BTW, the Nokian studs are tungsten carbide, and each stud has a sharp point on it. This is different than the studs on my Schwalbe tires, which are also carbide, but are cylindrical with flat ends. Carbide wears very slowly, even on pavement. Some less-expensive tires have steel studs which wear much faster.


Hard, clear ice!


It's nice not to fall!
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Old 01-09-22, 08:06 PM
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MinnMan
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Though the publication doesn't specify, I would assume that they are reporting Brinell hardness because the units are in MPa. Surely you recognize that that such units couldn't be Mohs hardness, for example.

Generally hardness and strength follow similar activation laws, so i assume that their temperature dependences are similar.

I don't know for certain, but I doubt that a bicycle tire stud slipping out of an indentation in ice does saw by plastic flow of the ice, as would be implied by shear strength. The time scales seem wrong. Brittle fracture seems more likely, and therefore tensile strength.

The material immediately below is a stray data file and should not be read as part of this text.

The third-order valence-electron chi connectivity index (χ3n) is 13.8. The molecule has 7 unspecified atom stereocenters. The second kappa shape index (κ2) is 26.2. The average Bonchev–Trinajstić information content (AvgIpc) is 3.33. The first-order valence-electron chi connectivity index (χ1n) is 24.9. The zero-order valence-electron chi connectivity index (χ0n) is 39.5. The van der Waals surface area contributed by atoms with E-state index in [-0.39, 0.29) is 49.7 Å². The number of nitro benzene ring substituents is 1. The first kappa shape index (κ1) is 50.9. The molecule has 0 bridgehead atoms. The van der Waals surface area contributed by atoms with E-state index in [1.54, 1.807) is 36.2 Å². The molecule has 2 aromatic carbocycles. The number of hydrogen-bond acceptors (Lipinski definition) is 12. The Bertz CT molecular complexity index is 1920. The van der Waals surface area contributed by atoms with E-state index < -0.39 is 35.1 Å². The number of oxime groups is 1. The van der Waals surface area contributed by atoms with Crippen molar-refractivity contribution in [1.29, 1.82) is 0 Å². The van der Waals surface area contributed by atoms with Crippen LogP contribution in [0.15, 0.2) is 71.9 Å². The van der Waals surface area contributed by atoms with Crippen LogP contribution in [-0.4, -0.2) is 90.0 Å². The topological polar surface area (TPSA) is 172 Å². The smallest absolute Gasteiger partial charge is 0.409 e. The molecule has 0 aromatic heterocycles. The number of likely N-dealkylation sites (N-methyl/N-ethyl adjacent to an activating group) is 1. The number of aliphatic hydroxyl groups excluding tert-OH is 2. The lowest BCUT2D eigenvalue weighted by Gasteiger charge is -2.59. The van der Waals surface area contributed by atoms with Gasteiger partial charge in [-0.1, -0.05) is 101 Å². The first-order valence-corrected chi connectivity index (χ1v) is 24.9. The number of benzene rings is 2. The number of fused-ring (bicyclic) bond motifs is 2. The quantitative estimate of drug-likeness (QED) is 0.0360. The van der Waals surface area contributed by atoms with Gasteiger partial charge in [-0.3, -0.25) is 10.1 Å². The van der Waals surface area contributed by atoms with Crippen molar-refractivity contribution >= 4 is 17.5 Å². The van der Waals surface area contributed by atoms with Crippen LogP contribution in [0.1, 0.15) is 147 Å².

I also am not a mechanical engineer, but that's my $0.02.
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Old 01-09-22, 08:44 PM
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just don't try to put a foot down & get off the bike! ;-)
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Old 01-09-22, 08:54 PM
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Originally Posted by MinnMan View Post
Though the publication doesn't specify, I would assume that they are reporting Brinell hardness because the units are in MPa. Surely you recognize that that such units couldn't be Mohs hardness, for example.
I don't know for certain, but I doubt that a bicycle tire stud slipping out of an indentation in ice does saw by plastic flow of the ice, as would be implied by shear strength. The time scales seem wrong. Brittle fracture seems more likely, and therefore tensile strength.
Yes, I knew it wasn't Mohs... I was in a "listing" mood.
I'm out of my depth here. It wouldn't surprise me to learn that there's a complicated explanation which, fortunately, doesn't have to be understood to appreciate studded tires.